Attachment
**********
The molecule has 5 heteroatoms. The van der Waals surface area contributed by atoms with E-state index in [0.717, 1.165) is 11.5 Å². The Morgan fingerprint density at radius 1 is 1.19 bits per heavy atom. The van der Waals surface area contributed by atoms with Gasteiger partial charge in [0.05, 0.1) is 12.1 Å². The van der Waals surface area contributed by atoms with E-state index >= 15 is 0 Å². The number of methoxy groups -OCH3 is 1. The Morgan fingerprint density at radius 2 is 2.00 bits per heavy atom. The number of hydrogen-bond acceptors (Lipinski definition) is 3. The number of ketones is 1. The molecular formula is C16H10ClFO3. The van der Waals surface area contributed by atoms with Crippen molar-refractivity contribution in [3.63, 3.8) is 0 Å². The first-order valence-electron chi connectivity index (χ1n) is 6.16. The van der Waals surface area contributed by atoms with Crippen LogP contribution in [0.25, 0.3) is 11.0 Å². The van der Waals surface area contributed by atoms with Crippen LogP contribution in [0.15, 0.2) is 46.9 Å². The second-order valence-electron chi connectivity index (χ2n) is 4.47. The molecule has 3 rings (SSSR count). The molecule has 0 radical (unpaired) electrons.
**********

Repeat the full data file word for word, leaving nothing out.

The molecule has 5 heteroatoms. The van der Waals surface area contributed by atoms with E-state index in [0.717, 1.165) is 11.5 Å². The Morgan fingerprint density at radius 1 is 1.19 bits per heavy atom. The van der Waals surface area contributed by atoms with Gasteiger partial charge in [0.05, 0.1) is 12.1 Å². The van der Waals surface area contributed by atoms with E-state index >= 15 is 0 Å². The number of methoxy groups -OCH3 is 1. The Morgan fingerprint density at radius 2 is 2.00 bits per heavy atom. The number of hydrogen-bond acceptors (Lipinski definition) is 3. The number of ketones is 1. The molecular formula is C16H10ClFO3. The van der Waals surface area contributed by atoms with Crippen molar-refractivity contribution in [3.63, 3.8) is 0 Å². The first-order valence-electron chi connectivity index (χ1n) is 6.16. The van der Waals surface area contributed by atoms with Crippen LogP contribution in [0.25, 0.3) is 11.0 Å². The van der Waals surface area contributed by atoms with Crippen LogP contribution in [0.15, 0.2) is 46.9 Å². The second-order valence-electron chi connectivity index (χ2n) is 4.47. The molecule has 3 rings (SSSR count). The molecule has 0 radical (unpaired) electrons.